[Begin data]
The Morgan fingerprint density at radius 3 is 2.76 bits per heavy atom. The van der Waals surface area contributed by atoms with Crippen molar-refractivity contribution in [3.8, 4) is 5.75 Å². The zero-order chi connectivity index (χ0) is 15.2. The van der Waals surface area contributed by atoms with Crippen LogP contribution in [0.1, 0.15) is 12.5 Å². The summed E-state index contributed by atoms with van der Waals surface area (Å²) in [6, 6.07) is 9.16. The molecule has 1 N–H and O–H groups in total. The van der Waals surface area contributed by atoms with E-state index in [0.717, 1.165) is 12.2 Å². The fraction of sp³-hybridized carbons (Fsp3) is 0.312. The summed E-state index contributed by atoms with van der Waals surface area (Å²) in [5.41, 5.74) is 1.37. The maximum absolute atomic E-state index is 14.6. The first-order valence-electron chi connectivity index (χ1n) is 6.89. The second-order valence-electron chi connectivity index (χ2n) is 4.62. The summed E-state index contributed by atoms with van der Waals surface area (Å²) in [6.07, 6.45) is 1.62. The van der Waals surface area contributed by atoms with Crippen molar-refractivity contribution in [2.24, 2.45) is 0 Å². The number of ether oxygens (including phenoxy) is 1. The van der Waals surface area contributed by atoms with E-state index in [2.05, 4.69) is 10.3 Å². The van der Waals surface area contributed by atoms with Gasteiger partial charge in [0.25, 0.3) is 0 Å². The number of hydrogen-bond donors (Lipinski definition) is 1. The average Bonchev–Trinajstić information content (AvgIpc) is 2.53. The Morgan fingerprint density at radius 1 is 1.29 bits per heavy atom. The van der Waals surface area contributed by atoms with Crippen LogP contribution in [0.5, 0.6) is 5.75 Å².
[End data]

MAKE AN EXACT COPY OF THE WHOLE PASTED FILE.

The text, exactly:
The Morgan fingerprint density at radius 3 is 2.76 bits per heavy atom. The van der Waals surface area contributed by atoms with Crippen molar-refractivity contribution in [3.8, 4) is 5.75 Å². The zero-order chi connectivity index (χ0) is 15.2. The van der Waals surface area contributed by atoms with Crippen LogP contribution in [0.1, 0.15) is 12.5 Å². The summed E-state index contributed by atoms with van der Waals surface area (Å²) in [6, 6.07) is 9.16. The molecule has 1 N–H and O–H groups in total. The van der Waals surface area contributed by atoms with E-state index in [0.717, 1.165) is 12.2 Å². The fraction of sp³-hybridized carbons (Fsp3) is 0.312. The summed E-state index contributed by atoms with van der Waals surface area (Å²) in [5.41, 5.74) is 1.37. The maximum absolute atomic E-state index is 14.6. The first-order valence-electron chi connectivity index (χ1n) is 6.89. The second-order valence-electron chi connectivity index (χ2n) is 4.62. The summed E-state index contributed by atoms with van der Waals surface area (Å²) in [6.07, 6.45) is 1.62. The van der Waals surface area contributed by atoms with Crippen molar-refractivity contribution in [2.24, 2.45) is 0 Å². The number of ether oxygens (including phenoxy) is 1. The van der Waals surface area contributed by atoms with E-state index in [2.05, 4.69) is 10.3 Å². The van der Waals surface area contributed by atoms with Gasteiger partial charge in [0.25, 0.3) is 0 Å². The number of hydrogen-bond donors (Lipinski definition) is 1. The average Bonchev–Trinajstić information content (AvgIpc) is 2.53. The Morgan fingerprint density at radius 1 is 1.29 bits per heavy atom. The van der Waals surface area contributed by atoms with Crippen LogP contribution in [0.5, 0.6) is 5.75 Å².